Week of 9.18.09
Q & A: From Intern to ProducerHabiba Nosheen, who produced our show "Womb for Rent?" about surrogacy in America, interned for NOW on PBS before obtaining a degree from Columbia University Graduate School of Journalism in May 2009. Below she talks about her idea for the show, how she pitched it, and offers advice to aspiring journalists.
NOW: How did you get interested in the topic of surrogacy?
Habiba Nosheen (HN): We came to this story from a very international perspective. Hilke Schellmann, my co-producer and classmate at Columbia, is from Germany and she found it fascinating that Germany completely bans surrogacy of any kind while in the U.S. it is legal. This led me to look into surrogacy laws in Canada—where I'm from—and I found that Canada bans surrogacy for money but allows it as long as a woman isn't being paid. We were drawn to the fact that this is such a contested, emotional, and legally-nuanced issue. On the one hand you have technology giving hope to couples who could never dream of having a baby that looked like them. On the other hand you have some folks saying wait a minute...we aren't paying these women even minimum wage to use their bodies to carry a baby. We were both fascinated by this complicated issue and how little attention it has received in the U.S.
NOW: How did you go about pitching your idea to NOW's executive staff?
HN: I drafted my email to John Siceloff, the executive producer of NOW, about ten times before sending it. But we had done the bulk of pre-reporting, had a character in mind, and had access to characters when I sent him my pitch. The one-page pitch described the story, why NOW should air it, and why Hilke and I should be the ones to produce it.
NOW: What was your reaction when you found out your idea would be the focus of a NOW program with you producing?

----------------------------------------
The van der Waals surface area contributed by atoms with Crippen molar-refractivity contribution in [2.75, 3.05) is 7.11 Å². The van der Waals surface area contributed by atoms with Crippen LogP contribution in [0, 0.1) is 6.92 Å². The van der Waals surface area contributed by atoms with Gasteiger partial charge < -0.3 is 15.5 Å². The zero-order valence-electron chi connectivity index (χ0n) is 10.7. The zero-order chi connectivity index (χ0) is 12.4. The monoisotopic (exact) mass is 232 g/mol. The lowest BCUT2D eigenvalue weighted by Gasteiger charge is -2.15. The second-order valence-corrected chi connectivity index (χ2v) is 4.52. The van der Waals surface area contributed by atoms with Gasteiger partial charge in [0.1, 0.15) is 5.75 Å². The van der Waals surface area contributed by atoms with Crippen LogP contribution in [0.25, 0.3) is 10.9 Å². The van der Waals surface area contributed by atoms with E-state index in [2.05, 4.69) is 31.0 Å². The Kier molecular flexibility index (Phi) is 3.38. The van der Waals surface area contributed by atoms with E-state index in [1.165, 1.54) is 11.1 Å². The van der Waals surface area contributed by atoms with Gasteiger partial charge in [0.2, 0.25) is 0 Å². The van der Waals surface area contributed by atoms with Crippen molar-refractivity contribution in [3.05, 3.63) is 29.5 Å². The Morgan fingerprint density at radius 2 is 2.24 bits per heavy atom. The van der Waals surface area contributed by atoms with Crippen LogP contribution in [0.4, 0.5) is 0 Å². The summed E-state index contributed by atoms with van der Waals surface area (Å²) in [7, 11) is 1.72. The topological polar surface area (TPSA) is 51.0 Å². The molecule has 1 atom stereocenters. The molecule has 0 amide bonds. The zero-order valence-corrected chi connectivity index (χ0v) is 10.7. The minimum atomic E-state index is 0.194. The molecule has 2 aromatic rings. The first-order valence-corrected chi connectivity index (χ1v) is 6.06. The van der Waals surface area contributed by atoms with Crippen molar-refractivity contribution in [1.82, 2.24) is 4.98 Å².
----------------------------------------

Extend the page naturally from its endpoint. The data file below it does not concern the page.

HN: I was shocked when I received a response within nine minutes saying he loved the story and he was interested. I do recall that Hilke and I screamed with joy.
NOW: Were you intimidated by the task of producing for a national news magazine?
HN: I was excited but I don't think I was intimidated. I had a very talented co-producer who is an amazing journalist and we both said "we've got to do this and we've got to do a great job." We complemented each other's skill sets and that was a huge help.
NOW: How did your internship here help prepare you for producing the show?
HN: I know many of us joke in journalism school at Columbia University about the free labor that we often do and there is a debate about whether it's worth it or not. But I can honestly say in this case, that internship made a world of difference. It just made it easier to work in an environment where I knew what the story flow was and what to expect from the screenings. Also, I think I was lucky that as a part of the internship I really got to spend time with John Siceloff and Senior Producer Ty West. I wasn't super freaked out by them and they both really took the time to mentor me while I was an intern.
NOW: What advice would you give to aspiring journalists like yourself who are looking for a national platform?
HN: I would say don't be afraid to pitch your idea and don't be afraid of rejection when you pitch. It's important to know when the right time to pitch is and how to pitch. I know I get a million emails a day, so you have to really think "what can I say to this person that would make them want to read the next paragraph or the next sentence." It's important to be excited about your work. If you aren't, others won't be either. Also, one of the most important things journalists need to learn about is fundraising. Often people think that it's beneath journalists to ask for money to produce a story. But without the support of amazing organizations like The Nation Institute or the Fund for Investigative Journalism, who support investigative journalism, our story would have never seen the light of day. So, we searched for grants that would fund investigative stories. We wrote grant after grant and were lucky enough that people believed in our story and we were able to get funding to produce it. But there was a lot of multi-tasking. I think if you want to succeed in journalism you've got to wear a lot of different hats.
NOW: What's next for you professionally?
HN: For the next year I will be at NPR as a Kroc Fellow reporting and producing stories. Hilke is producing video stories for The Wall Street Journal. We are both also taking this time to research our next long-form story that we would love to work on together.
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